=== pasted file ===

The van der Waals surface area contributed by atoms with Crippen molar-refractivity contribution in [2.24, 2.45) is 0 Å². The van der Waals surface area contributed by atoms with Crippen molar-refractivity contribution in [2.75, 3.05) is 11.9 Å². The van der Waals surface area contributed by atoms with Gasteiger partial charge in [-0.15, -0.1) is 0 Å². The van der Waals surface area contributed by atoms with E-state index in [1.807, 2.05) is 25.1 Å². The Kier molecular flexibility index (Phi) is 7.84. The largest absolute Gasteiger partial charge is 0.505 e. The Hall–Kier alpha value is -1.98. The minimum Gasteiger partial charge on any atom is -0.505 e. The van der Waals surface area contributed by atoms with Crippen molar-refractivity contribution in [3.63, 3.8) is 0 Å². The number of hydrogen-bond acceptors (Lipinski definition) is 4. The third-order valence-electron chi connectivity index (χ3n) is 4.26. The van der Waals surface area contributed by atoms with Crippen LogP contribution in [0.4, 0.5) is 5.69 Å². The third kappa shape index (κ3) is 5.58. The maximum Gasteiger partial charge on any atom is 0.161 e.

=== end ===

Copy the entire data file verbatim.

The van der Waals surface area contributed by atoms with Crippen molar-refractivity contribution in [2.24, 2.45) is 0 Å². The van der Waals surface area contributed by atoms with Crippen molar-refractivity contribution in [2.75, 3.05) is 11.9 Å². The van der Waals surface area contributed by atoms with Gasteiger partial charge in [-0.15, -0.1) is 0 Å². The van der Waals surface area contributed by atoms with E-state index in [1.807, 2.05) is 25.1 Å². The Kier molecular flexibility index (Phi) is 7.84. The largest absolute Gasteiger partial charge is 0.505 e. The Hall–Kier alpha value is -1.98. The minimum Gasteiger partial charge on any atom is -0.505 e. The van der Waals surface area contributed by atoms with Crippen molar-refractivity contribution in [3.63, 3.8) is 0 Å². The number of hydrogen-bond acceptors (Lipinski definition) is 4. The third-order valence-electron chi connectivity index (χ3n) is 4.26. The van der Waals surface area contributed by atoms with Crippen LogP contribution in [0.4, 0.5) is 5.69 Å². The third kappa shape index (κ3) is 5.58. The maximum Gasteiger partial charge on any atom is 0.161 e.